Ghani, Imran discuss Afghan peace process, agree on need for ceasefire

Kabul, Sep 26(UNI) President Ashraf Ghani and Pakistani Prime Minister Imran Khan have both agreed on the need for a ceasefire so that the Afghan peace process is effective. Spokesman for Afghan Presidential Palace Sediq Sediqqi said that the two leaders had a detailed telephonic conversation on Friday where they discussed their bilateral relations in detail, Sediqqi added that Ghani also gave an invitation to the Pakistani PM to visit the country, which Khan has accepted.

A statement by the Pakistan’s Foreign Office in also confirmed that “the two leaders exchanged views on (the) Afghan peace process and strengthening of Pakistan-Afghanistan bilateral engagement.”

The statement added that the Pakistani PM “reaffirmed Pakistan’s steadfast support to the Afghan peace process and noted the positive results of these efforts culminating in US-Taliban peace agreement and the commencement”.

Khan reportedly stressed on “the importance of all Afghan parties working for reduction in violence leading to ceasefire,”.

The telephonic conversation between the two leaders comes at a time meetings between both sides of the Afghan peace negotiations in Doha have been stalled for the past two three days. The meetings were aimed at reaching an agreement about the procedural rules intended to guide the formal talks.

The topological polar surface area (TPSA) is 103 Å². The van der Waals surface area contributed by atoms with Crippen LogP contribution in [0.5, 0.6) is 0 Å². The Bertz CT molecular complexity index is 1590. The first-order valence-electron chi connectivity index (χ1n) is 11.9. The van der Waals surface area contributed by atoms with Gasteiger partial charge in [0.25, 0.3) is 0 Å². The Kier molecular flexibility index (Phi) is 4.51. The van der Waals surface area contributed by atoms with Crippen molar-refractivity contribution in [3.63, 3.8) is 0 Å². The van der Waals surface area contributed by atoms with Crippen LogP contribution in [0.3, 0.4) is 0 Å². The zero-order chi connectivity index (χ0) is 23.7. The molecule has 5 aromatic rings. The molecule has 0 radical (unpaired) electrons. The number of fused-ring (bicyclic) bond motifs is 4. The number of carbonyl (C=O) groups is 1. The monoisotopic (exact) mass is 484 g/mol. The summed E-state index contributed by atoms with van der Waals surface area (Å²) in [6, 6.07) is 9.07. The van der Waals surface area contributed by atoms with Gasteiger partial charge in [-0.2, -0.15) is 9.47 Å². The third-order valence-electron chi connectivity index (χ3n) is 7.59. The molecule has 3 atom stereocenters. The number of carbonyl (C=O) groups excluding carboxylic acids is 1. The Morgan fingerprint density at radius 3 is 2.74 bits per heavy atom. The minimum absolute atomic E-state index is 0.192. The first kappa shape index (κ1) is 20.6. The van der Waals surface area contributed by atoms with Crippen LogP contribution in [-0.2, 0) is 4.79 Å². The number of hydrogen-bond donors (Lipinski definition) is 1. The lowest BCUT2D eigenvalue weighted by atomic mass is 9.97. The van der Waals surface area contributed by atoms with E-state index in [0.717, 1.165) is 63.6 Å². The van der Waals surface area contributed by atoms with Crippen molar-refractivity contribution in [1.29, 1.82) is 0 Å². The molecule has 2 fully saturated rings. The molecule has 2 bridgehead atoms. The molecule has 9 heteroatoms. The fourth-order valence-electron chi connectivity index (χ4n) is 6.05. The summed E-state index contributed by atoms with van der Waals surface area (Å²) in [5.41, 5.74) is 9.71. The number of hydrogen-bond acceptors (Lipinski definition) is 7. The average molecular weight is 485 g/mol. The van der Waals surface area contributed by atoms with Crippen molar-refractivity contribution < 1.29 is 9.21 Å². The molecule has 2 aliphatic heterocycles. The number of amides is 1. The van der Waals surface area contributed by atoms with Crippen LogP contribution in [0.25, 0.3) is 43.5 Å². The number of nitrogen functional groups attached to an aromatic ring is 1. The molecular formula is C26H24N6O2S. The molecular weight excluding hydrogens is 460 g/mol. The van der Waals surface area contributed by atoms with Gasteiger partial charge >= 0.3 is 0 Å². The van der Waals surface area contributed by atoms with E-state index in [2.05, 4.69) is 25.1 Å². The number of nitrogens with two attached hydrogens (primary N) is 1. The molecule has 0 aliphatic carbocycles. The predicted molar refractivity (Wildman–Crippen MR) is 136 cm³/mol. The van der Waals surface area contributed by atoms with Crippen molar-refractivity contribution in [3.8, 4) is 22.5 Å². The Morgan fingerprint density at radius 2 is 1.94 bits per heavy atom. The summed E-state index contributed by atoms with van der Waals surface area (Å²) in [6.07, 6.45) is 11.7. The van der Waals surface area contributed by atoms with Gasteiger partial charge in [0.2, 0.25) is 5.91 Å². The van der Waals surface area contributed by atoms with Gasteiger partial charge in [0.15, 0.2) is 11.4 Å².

The points of contention which have led to the talks remaining suspended are the Taliban’s demand that the US-Taliban agreement be recognised as the ‘mother deal’ underlying the Afghan peace negotiations. The Islamist militia is also demanding that Hanafi Figh is used as the sole religious legal guidelines for the talks.

Media reports suggest that the Afghan government is trying to find alternatives to the Taliban’s demands.

A report by Tolonews said that the republic’s team has proposed that if a religious issue arises it can be solved based on Hanafi Figh by default, however, the Shia Personal Status Law must be respected, and the choice of religious jurisprudence should be given to other minority groups as well.


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